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On Wednesday, June 3, 2020, the Senate unanimously passed the Paycheck Protection Program Flexibility Act (“PPP Flexibility Act”) which also passed the House last week with a 417-1 vote. The President signed it on June 5, 2020. The two pages of legislation contain significant and favorable changes to the Paycheck Protection Program’s forgiveness requirements. For borrowers who are close to the end of their 8-week covered period and were having difficulty using the PPP loan funds in accordance with the current guidance, this new legislation greatly expands the flexibility for spending the funds. The SBA and Treasury are expected to modify the PPP Forgiveness application and publish additional rules to further clarify this new legislation. The key provisions incorporated in the PPP Flexibility Act are as follows:
Extension of Covered Period from 8 Weeks to 24 Weeks
The covered period (i.e. the time period allowed for spending PPP funds on eligible expenses) is extended from 8 weeks to 24 weeks. The time periods are also extended to 24 weeks for correcting any reduction in full-time equivalent (FTE) employees or reductions in salaries in order to receive full forgiveness. These changes will make it significantly easier for borrowers to get full forgiveness. On the flip side, it may require borrowers to maintain their full payroll for a longer period, which may have a negative impact on certain businesses. Borrowers with outstanding loans on the effective date of this legislation will have the option to elect the 8-week or 24-week covered period. Borrowers who are close to the end of their 8-week period and have already met the thresholds for forgiveness may want to elect the 8-week period so they could apply for forgiveness, get the loan off the books and not be hampered by the requirements to maintain payroll for the longer 24-week period.
The 75% Threshold For Payroll Costs has been Reduced to a 60% Threshold (fall below it and you lose all forgiveness)
Under the new legislation, a borrower must use no less than 60% of the PPP Loan for eligible payroll costs; however, if a borrower drops below this 60% threshold, they are not eligible for forgiveness on the PPP Loan. Up to 40% of the PPP loan funds may be used for eligible non-payroll costs. Previously, the threshold amount was 75%, but if a borrower fell below that threshold, forgiveness would be reduced somewhat proportionately. This is a major change. There is some debate on whether this change was intentional but it appears that the House intended this result as it assures that a certain portion of the loan is used for payroll costs, as was the intention of the initial legislation. Some lawmakers are proposing that this be reconsidered by the SBA or through future legislation.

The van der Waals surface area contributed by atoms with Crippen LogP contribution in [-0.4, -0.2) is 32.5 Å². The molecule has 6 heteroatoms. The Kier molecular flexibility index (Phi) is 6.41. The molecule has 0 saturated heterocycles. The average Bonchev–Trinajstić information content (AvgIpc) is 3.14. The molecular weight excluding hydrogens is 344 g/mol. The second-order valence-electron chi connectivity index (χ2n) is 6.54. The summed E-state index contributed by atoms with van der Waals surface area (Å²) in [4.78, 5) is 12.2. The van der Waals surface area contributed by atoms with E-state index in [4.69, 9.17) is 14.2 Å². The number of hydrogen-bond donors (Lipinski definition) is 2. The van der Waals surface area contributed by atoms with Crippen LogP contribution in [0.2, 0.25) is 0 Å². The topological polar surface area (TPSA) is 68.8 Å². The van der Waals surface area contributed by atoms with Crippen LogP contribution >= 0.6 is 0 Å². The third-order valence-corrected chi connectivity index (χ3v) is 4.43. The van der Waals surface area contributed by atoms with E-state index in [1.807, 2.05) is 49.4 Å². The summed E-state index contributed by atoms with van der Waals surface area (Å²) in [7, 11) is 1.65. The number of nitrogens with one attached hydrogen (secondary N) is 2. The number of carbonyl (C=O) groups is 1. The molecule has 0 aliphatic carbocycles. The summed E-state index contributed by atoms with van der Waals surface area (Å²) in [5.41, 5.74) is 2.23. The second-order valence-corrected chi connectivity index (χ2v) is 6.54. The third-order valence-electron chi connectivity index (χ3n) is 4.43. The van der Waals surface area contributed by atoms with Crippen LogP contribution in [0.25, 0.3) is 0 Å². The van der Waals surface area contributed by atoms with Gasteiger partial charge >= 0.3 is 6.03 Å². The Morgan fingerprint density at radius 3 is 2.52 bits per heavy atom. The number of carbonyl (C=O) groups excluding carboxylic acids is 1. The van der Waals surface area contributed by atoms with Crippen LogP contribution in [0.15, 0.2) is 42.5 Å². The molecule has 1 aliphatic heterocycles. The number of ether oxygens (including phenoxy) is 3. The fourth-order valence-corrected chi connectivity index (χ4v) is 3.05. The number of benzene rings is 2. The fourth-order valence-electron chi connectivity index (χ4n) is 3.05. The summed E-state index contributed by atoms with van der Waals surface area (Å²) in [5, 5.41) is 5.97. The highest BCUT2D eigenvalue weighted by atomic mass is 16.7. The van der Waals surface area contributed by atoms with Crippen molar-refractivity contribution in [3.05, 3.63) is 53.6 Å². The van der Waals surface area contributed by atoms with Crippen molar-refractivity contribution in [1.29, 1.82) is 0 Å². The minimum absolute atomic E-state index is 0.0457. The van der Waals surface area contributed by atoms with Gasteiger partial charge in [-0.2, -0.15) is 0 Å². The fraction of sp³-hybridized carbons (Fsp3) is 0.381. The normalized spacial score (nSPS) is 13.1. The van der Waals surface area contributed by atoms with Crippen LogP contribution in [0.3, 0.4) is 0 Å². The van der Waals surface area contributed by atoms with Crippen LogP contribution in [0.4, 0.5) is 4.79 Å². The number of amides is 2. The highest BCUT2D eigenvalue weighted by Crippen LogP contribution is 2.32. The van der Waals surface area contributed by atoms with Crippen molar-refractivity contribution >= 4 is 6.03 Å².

Requirement to Restore FTE/Salary Extended to December 31, 2020
The date to rehire FTE employees and restore salary related to decreases made between February 15, 2020 and April 26, 2020 has been extended from June 30, 2020 to December 31, 2020. We are uncertain as to whether borrowers who elect the 24-week period will be required to have maintained their FTE and salary as of the end of the 24 weeks or whether they could be in compliance at the time they exhaust the PPP funds and apply for forgiveness. In other words, will all borrowers now need to wait until the end of the 24-week period to apply for forgiveness?
Favorable Extension of Loan Terms
The PPP loan repayment date (for any portion of the loan that is not forgiven) has been extended to 5 years (from 2 years) for any loans that are made after the date of the new law. For existing loans, the lender and borrower have the flexibility to agree to this longer period. The legislation also allows payments on the loans to be deferred until the lender makes a determination regarding forgiveness and such amount is remitted to the lender. The interest rate for the unforgiven portion of the loan will remain at 1%.
New Exceptions Regarding Forgiveness
In addition to the exceptions set forth in the interim rules, borrowers that are unable to restore FTEs or salaries by December 31, 2020 will not receive a reduction in loan forgiveness due to FTE or pay rate decreases if:
These additional exceptions are favorable to borrowers but will require additional guidance from the SBA or Treasury.
Employer Payroll Tax Deferral
Borrowers that receive loan forgiveness are now allowed to defer the employer side of FICA taxes through December 31, 2020. Previously, borrowers were not entitled to employer payroll tax deferral if they were receiving PPP loan forgiveness. Fifty percent of the deferred taxes will be required to be paid back by December 31, 2021 while the remaining fifty percent will be due on December 31, 2022.
For more information about the PPP loan forgiveness process and rules, please review the Schneider Law Group article at this link entitled “New Guidance Regarding Loan Forgiveness under the Paycheck Protection Program.”
This article is for informational purposes only and is not intended to be legal advice. For more information about the Paycheck Protection Program or to discuss specifics regarding your situation, please contact Jason Schneider at (919) 324-3599 or email@example.com.
Schneider Law Group is a business boutique law firm primarily focused on general corporate, M&A, securities, and tax strategy for growth-oriented businesses. For more information, please visit www.schneiderlawgroup.com.